Main Outcomes of Cooking Skill Programmes: Eating Behaviours

Interventions have been heterogeneous in the activities delivered to meet groups’ needs, which is inherent to their own planning and funding [22••]. However, as portrayed in Tables 1 and 2, most of the initiatives have been conducted in the UK, Australia, and USA, with adults often being a secondary target to reach children. Indeed, there is emphasis placed over parental involvement on delivery of school-based interventions, as they are perceived as a key feature to impacting children’s eating behaviours and confidence in home cooking [31]. Alternatively, approaches, like in the Jamie’s Ministry of Food [20] initiative, which focus on teaching young adults basic food preparation skills and nutritional knowledge to influence healthfulness of meal preparation within the family home, can be modelled and transferred to others. Yet, debate still exists [13] over which targeted populations—children, adolescents, adults, or seniors—would most require and benefit from these interventions and so as to tailor programme development (gaining a ‘best fit’) and resource allocation (a ‘best buy’).

Table 1 Summary of evidence of cooking skill effectiveness on eating behaviours: quasi-experimental study designs
Table 2 Summary of evidence of cooking skill effectiveness on eating behaviours: single group pre- and post-test study designs

The duration of cooking courses has varied from a week to 2 years, with all of them being group-based, which emphasises the social relevance of this mode of delivery to enhance stronger support networks, building capacity and feelings of cohesion and efficacy [32]. Alongside the variability of intervention components, the tools used to measure the progress on food-related outcomes and dietary practices are diverse. Most tools used, albeit validated, are comprised of self-administered questionnaires on dietary behaviours, completed by the participants or child’s parents; but some studies have used mixed methods to further explore the participants’ experiences of the programmes [25, 28, 33]. Some items captured included perceived changes in confidence to applying different cooking techniques, following a recipe, making a meal from raw ingredients (widely referred to as ‘from scratch’), the willingness to try new foods, changes in self-esteem, and questions on dietary practices reflected in usual intakes of snacks, take-away meals, and fruits and vegetables. All of the former reported on likert/agreement scales varying in point scores, which accentuate the lack of consistency in the development and evaluation of cooking skill-based health initiatives [34].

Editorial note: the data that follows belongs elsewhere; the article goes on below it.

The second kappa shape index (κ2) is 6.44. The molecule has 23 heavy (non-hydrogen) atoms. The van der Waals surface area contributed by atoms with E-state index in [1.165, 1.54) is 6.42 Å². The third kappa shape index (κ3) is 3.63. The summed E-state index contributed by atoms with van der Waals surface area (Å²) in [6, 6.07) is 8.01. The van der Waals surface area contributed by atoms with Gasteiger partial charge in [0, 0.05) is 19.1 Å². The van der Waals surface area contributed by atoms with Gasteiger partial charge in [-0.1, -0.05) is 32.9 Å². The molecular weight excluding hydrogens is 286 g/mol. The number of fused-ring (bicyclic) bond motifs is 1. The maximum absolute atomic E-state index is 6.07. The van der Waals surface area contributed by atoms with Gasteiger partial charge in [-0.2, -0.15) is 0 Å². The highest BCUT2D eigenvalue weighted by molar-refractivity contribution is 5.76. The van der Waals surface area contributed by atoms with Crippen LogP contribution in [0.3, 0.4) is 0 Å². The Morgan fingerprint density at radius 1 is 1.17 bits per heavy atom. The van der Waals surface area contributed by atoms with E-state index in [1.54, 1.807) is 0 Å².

Effects on Fruit and Vegetable Consumption

Increasing fruit and vegetable consumption is a key strategy to improve diet, yet intakes remain significantly below recommended levels, especially across socially disadvantaged groups who constitute a majority of the targeted populations for cookery initiatives [3, 9]. Cooking skill programmes have aimed to expose participants to new foods, as a means to increase variety and facilitate adherence to current dietary guidelines for fruit and vegetable consumption. In a study evaluating the impact of a 4–8-week cooking skill programme in a mainly rural adult population in Ayrshire and Arran, Scotland, sustained improvements in fruit and vegetable intakes were documented [27•]. Similarly, recent evidence has highlighted significant self-reported increases in daily fruit and vegetable intakes by 1.5 portions in adults after attendance to an 8-week cooking course in urban Leeds, England [25]. Nevertheless, the lack of randomisation to a comparator or control group in both studies does not allow causality between exposure to the cooking sessions and outcomes to be established, as confounding is likely. Participants who attend cooking classes might be more motivated to change their behaviours, and reporting bias is a limitation in most cooking skill interventions, due to the self-reported nature of the questionnaires administered [22••, 35•]. Additionally, individuals from lower socioeconomic groups might have a lower baseline intake and, thus, are prone to exhibit greater benefits/changes; however, this can also be considered a strength because these are the desired target groups.